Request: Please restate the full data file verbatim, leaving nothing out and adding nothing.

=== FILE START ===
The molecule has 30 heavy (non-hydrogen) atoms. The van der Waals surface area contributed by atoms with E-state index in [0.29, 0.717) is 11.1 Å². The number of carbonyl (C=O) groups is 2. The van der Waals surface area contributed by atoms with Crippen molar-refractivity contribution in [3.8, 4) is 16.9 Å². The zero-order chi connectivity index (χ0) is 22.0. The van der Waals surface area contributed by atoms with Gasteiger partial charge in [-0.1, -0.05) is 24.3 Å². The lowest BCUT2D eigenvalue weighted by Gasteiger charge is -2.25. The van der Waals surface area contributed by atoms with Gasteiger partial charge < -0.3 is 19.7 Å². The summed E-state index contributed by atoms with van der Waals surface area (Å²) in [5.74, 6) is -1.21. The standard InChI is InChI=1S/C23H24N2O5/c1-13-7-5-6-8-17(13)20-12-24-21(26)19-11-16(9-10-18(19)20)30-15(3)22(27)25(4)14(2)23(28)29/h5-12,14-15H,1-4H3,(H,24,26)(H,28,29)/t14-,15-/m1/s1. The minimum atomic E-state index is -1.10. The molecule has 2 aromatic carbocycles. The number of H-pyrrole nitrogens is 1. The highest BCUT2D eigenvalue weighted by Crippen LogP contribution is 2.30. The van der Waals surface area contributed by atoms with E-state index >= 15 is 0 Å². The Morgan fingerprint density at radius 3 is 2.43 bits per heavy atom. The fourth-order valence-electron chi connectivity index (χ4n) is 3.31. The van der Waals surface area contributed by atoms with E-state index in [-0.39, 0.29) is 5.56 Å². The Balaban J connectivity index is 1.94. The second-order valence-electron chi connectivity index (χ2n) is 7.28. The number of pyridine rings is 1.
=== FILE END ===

The molecule has 30 heavy (non-hydrogen) atoms. The van der Waals surface area contributed by atoms with E-state index in [0.29, 0.717) is 11.1 Å². The number of carbonyl (C=O) groups is 2. The van der Waals surface area contributed by atoms with Crippen molar-refractivity contribution in [3.8, 4) is 16.9 Å². The zero-order chi connectivity index (χ0) is 22.0. The van der Waals surface area contributed by atoms with Gasteiger partial charge in [-0.1, -0.05) is 24.3 Å². The lowest BCUT2D eigenvalue weighted by Gasteiger charge is -2.25. The van der Waals surface area contributed by atoms with Gasteiger partial charge < -0.3 is 19.7 Å². The summed E-state index contributed by atoms with van der Waals surface area (Å²) in [5.74, 6) is -1.21. The standard InChI is InChI=1S/C23H24N2O5/c1-13-7-5-6-8-17(13)20-12-24-21(26)19-11-16(9-10-18(19)20)30-15(3)22(27)25(4)14(2)23(28)29/h5-12,14-15H,1-4H3,(H,24,26)(H,28,29)/t14-,15-/m1/s1. The minimum atomic E-state index is -1.10. The molecule has 2 aromatic carbocycles. The number of H-pyrrole nitrogens is 1. The highest BCUT2D eigenvalue weighted by Crippen LogP contribution is 2.30. The van der Waals surface area contributed by atoms with E-state index >= 15 is 0 Å². The Morgan fingerprint density at radius 3 is 2.43 bits per heavy atom. The fourth-order valence-electron chi connectivity index (χ4n) is 3.31. The van der Waals surface area contributed by atoms with E-state index in [-0.39, 0.29) is 5.56 Å². The Balaban J connectivity index is 1.94. The second-order valence-electron chi connectivity index (χ2n) is 7.28. The number of pyridine rings is 1.